A while ago I wrote about Authenticode stuffing tricks. In summary, it allows someone to change small parts of a binary even after it has been signed. These changes wouldn’t allow changing how the program behaves, but do allow injecting tracking beacons into the file, even after it has been signed. I’d suggest reading that first if you aren’t familiar with it.

This has been a criticism of mine about Authenticode, and recently I stumbled on a new feature in Authenticode, called sealing, that supposedly fixes two of the three ways that Authenticode allows post-signature changes.

It looks like Authenticode sealing aims to make these stuffing tricks a lot harder. Before we dive in, I want to disclaim that sealing has literally zero documentation from Microsoft. Everything forward from here has been me “figuring it out”. I hope I’m right, but welcome corrections. I may be entirely wrong, so please keep that in mind.

Recall that two ways of injecting data in to an Authenticode signature can be done in the signatures themselves, because not all parts of the signature are actually signed. This includes the certificate table as well as the unauthenticated attributes section of the signature. Sealing prevents those sections from changing once the seal has been made.

It starts with an “intent to seal” attribute. Intent to seal is done when applying the primary signature to a binary. We can apply an intent to seal attribute using the /itos option with signtool. For example:

signtool sign 
    /sha1 2d0366fa88640481456079fd864f3f02c8103867
    /fd sha256 /tr http://timestamp.digicert.com
    /td SHA256 /itos authlint.exe

At this point the file has a primary signature and a timestamp, but the signature is not valid. It has been marked as “intent to seal” but no seal has been applied. Windows treats it as a bad signature if I try to run it.

Run Intent to Seal

Intent to seal is an authenticated attribute. That is, the signature at this point includes the intention in its own signature. I could not remove the intent to seal attribute without invalidating the whole signature.

Now at this point I could add a nested signature, if I want, since the seal hasn’t been finalized. I’ll skip that, but it’s something you could do if you are using dual signatures.

The next step is to seal it:

signtool sign
    /sha1 2d0366fa88640481456079fd864f3f02c8103867
    /seal /tseal http://timestamp.digicert.com
    /td SHA256 authlint.exe

This finishes off the seal and timestamps the seal. Note that I am using the same certificate as the one that was used in the primary signature. If I use a different certificate, the seal is applied by removing the entire signature, and re-signed with that certificate. Thus, you cannot seal a signature using a different certificate without changing the primary signature in the first place.

Now we have a sealed signature. What happens if I try appending a signature using the /as option? I get an error:

The file has a sealed signature. In order to append more signatures the seal will have to be removed and the file will have to be re-signed. The /force option must be specified as part of the command in order to do so.

This is interesting because appended signatures are unauthenticated attributes, yet it breaks the seal. This means seals are signatures that account for unauthenticated attributes.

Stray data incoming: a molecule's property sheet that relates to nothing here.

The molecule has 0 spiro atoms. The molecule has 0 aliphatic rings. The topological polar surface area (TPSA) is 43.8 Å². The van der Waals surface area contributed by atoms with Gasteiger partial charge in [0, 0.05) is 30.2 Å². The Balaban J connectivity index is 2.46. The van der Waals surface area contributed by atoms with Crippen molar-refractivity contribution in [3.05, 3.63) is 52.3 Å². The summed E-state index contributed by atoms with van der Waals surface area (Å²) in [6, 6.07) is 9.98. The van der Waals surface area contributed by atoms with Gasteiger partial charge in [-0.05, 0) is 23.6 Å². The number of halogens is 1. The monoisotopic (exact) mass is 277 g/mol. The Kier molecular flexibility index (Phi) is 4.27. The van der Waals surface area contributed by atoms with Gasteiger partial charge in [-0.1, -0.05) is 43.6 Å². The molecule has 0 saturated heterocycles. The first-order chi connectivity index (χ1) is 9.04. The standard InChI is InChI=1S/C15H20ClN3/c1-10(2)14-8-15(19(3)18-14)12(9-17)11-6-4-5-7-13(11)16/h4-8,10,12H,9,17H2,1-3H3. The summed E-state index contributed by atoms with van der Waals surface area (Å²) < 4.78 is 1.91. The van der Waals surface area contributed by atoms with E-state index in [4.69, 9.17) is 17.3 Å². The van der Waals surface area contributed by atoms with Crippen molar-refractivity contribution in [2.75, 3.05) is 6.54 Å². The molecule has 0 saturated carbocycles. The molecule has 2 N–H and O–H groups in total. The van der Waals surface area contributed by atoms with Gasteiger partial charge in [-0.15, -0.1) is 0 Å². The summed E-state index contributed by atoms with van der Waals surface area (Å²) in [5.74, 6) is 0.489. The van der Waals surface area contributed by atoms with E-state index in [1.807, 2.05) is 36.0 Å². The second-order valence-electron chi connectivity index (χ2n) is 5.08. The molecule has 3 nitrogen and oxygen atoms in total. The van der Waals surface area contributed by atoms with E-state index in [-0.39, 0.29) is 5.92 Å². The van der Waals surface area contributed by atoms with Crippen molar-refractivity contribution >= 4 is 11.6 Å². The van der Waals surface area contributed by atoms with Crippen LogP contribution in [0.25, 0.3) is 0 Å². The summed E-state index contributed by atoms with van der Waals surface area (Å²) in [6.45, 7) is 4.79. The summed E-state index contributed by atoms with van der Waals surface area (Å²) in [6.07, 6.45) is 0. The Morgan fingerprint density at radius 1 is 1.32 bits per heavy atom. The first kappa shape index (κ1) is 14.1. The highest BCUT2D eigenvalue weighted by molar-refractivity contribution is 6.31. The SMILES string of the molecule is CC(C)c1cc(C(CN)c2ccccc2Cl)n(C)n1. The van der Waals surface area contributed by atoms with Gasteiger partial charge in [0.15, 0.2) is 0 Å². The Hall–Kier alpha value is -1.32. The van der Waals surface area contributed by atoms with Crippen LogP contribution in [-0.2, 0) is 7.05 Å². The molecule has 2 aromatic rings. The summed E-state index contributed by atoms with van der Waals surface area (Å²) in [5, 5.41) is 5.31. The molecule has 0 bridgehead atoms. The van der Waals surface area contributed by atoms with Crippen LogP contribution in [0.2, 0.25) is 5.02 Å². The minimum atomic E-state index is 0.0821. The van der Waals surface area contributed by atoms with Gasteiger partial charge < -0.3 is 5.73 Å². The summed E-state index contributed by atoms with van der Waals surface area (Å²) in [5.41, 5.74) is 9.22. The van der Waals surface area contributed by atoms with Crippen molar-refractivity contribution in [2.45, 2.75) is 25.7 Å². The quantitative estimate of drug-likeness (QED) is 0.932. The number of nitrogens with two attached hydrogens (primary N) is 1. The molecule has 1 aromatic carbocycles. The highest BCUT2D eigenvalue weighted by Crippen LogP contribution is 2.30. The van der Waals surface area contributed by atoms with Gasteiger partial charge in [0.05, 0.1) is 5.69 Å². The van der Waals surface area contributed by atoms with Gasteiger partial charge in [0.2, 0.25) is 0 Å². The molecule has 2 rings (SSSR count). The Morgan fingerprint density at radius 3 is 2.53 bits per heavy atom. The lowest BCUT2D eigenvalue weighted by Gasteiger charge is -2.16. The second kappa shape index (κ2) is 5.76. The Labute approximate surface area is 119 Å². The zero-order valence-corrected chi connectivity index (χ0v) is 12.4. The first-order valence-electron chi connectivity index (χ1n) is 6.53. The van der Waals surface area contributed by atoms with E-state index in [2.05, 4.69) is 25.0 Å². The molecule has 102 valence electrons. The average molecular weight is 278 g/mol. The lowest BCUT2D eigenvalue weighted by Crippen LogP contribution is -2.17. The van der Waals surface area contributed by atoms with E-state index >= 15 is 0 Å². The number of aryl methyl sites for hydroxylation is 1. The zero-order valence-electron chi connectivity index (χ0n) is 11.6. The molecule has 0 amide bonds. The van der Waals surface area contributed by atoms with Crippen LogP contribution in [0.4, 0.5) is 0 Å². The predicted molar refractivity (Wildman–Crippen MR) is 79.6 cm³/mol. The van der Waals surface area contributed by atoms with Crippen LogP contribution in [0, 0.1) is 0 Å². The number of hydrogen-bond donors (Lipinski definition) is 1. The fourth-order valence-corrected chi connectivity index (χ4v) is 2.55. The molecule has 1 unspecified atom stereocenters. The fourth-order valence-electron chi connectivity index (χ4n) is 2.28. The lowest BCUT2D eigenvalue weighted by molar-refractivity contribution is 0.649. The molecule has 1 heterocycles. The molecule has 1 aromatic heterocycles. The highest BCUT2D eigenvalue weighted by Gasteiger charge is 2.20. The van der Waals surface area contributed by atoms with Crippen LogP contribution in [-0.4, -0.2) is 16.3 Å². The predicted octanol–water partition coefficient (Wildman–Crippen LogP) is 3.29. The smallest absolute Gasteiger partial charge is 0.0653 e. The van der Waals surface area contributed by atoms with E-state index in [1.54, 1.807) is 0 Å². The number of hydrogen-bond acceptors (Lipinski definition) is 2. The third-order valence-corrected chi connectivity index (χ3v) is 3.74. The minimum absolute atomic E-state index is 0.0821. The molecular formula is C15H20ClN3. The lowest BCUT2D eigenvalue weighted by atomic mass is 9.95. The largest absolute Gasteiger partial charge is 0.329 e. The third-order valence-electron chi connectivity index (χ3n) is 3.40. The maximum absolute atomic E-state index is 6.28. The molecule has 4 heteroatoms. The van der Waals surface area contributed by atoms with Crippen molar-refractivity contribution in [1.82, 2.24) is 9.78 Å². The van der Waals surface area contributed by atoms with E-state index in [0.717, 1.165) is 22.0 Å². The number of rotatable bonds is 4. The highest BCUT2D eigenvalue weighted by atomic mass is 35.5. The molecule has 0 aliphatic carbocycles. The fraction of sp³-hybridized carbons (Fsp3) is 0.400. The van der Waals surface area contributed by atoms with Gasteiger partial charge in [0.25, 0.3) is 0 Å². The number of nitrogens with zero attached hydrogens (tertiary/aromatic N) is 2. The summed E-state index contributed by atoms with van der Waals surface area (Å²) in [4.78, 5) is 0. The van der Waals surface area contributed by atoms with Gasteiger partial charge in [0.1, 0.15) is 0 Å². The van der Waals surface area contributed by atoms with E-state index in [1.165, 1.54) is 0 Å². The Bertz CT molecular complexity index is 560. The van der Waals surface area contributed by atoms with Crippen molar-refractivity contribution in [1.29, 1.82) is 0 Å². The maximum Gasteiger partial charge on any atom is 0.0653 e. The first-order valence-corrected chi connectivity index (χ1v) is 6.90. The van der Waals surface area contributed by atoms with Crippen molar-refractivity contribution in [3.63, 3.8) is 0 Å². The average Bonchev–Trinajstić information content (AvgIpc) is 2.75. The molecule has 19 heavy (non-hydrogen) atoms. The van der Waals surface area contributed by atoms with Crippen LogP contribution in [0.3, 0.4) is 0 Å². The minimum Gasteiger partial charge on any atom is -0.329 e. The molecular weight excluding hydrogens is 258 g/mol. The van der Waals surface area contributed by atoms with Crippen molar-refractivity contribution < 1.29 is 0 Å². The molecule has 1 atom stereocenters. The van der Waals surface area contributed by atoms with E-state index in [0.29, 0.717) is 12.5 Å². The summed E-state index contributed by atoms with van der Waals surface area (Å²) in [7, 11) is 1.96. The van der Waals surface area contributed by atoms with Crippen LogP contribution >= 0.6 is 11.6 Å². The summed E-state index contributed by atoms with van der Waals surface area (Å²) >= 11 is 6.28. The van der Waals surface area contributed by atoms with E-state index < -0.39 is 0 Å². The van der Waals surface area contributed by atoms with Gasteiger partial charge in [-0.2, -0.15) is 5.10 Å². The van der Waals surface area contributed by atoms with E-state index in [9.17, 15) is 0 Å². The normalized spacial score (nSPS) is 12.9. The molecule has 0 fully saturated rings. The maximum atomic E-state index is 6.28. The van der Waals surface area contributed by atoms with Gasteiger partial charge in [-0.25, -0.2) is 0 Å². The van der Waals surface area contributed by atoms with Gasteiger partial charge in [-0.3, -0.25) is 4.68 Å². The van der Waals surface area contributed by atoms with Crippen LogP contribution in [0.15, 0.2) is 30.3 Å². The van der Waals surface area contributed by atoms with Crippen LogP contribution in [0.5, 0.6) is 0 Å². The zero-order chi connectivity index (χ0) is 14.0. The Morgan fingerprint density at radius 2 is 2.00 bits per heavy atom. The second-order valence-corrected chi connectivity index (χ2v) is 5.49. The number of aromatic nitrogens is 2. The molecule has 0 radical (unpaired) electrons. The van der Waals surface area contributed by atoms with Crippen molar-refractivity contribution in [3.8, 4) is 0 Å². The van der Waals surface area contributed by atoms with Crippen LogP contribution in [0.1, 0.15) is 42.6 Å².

What this all culminates to is that a seal is a signature of the entire signature graph, including the things that were being used to cheat Authenticode in the first place.

Sealing appears to be an unauthenticated attribute itself which contains a signature, same for the timestamp. It wold seem that sealing is, in a strange way, Authenticode for Authenticode. The difference being is that a sealing signature has no concept of unauthenticated attributes, and it uses the certificates from the primary signature. That leaves no room for data to be inserted in to the signature once it has been sealed.

To verify this, I first signed a binary without a seal, then changed an unauthenticated attribute, and noted that signtool verify /pa /all authlint.exe was still OK with the signature. With a seal, signtool verify /pa /all authlint-sealed.exe now failed when I changed the same unauthenticated attribute.

This has some interesting uses. As a signer, it gives me more power to ensure my own signed binaries do not get tinkered with, or signatures get appended, or somehow inserting tracking beacons. If someone were to do so, they would invalidate the sealing signature. They cannot remove the seal because the primary signature has the Intent to Seal attribute, which cannot be removed, either. They can’t re-seal it with a different certificate without completely re-signing the primary signature, too.

As a consumer of signed executables, this doesn’t make a huge impact on me, yet. It would be interesting and exciting to see Windows’s security UX take sealing in to consideration. The UAC and Mark-of-the-Web dialogs could conceivably give a more secure indicator if the file is sealed. This would mean that for authors to insert tracking data in to their binaries, they would have to completely re-sign the executable, which is expensive and why they don’t do it in the first place.

As a reminder, these are my observations of sealing. There is no documentation about sealing that I am aware of, but based on the behavior that I observed, it has some very powerful properties. I hope that it becomes better documented and encouraged, and eventually more strictly enforced.

As for using sealing, I would hold off for now. Its lack of documentation expresses that it may not be fully ready for use yet, but it will be interesting to see where this goes.